Your loss, Beverly.
There was a lovely little season three moment where Whoopi Goldberg changed one of her lines from “when a man and woman love each other” to “when two people love each other,” but when Goldberg also tried to get a queer couple sitting together in the background, the production team intervened.
Roddenberry remade his promise in 1991, telling The Advocate that season five of TNG would bring a gay character. He unfortunately died before the start of that season, and instead of a recurring queer cast member, we got the episode “The Outcast,” in which Riker falls in love with Soren, a member of the androgynous J’naii, who, despite the stigmas of her culture, identifies as a woman. Since the J’naii are all played by women, the effect is such that it seems like adorable, feminine Soren is being victimized by a group of dangerous, man-hating butch women. Not exactly the inclusive message that was intended to pacify an audience clamouring for more diversity (an audience that in the end resented the use of metaphor that cloaked their reality). It bears mentioning that Jonathan Frakes, who played Riker, thought the episode was too safe and tried to get a man cast as Soren, but was ultimately shot down.
“Our hetero love cannot be!”
Many fans blame Roddenberry’s heir Rick Berman, and it’s true that under his watch, the series never featured any explicitly queer characters, even while contemporaries like Will & Grace were making huge steps in terms of representation. TNG could have been at the forefront, had a proposed episode called “Blood and Fire” been made. The episode contained a pretty stark metaphor for AIDS paranoia—in the form of the incurable Regulan blood worms—and a veiled, passing reference to two crewmen having been together since the academy. But even that small nod was too much, and “Blood and Fire” now only exists as a fan-made film.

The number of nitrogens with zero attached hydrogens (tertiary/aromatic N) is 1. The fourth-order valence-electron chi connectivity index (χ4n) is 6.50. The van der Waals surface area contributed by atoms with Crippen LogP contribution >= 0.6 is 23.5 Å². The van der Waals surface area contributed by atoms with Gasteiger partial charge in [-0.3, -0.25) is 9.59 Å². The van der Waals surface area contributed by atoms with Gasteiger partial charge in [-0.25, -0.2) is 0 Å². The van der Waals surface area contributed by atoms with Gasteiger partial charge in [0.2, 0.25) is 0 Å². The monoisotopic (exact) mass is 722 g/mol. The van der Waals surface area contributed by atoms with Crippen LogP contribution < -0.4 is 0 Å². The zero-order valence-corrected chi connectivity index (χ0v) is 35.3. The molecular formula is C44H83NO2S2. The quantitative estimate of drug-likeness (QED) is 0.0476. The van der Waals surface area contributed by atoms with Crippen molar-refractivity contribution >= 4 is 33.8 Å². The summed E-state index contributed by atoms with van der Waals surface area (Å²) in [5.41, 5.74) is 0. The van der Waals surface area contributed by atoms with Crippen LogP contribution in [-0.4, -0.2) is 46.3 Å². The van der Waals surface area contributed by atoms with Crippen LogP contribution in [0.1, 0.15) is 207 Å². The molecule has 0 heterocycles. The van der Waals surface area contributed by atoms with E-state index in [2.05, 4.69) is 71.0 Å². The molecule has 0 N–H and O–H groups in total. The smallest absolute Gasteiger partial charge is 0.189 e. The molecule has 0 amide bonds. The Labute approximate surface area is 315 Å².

The subtext that never became text
Over on Deep Space Nine, the track record for queer representation was a little better. A Cardassian character named Elim Garak was introduced early on and, well, I’ll let actor Andrew Robinson explain what happened:
“I started out playing Garak as someone who doesn’t have a defined sexuality. He’s not gay, he’s not straight, it’s a non-issue for him. Basically his sexuality is inclusive. But—it’s Star Trek and there were a couple of things working against that. One is that Americans really are very nervous about sexual ambiguity. Also, this is a family show, they have to keep it on the ‘straight and narrow,’ so then I backed off from it. Originally, in that very first episode, I loved the man’s absolute fearlessness about presenting himself to an attractive human being. The fact that the attractive human being is a man (Bashir) doesn’t make any difference to him, but that was a little too sophisticated I think. For the most part, the writers supported the character beautifully, but in that area they just made a choice they didn’t want to go there, and if they don’t want to go there I can’t, because the writing doesn’t support it.”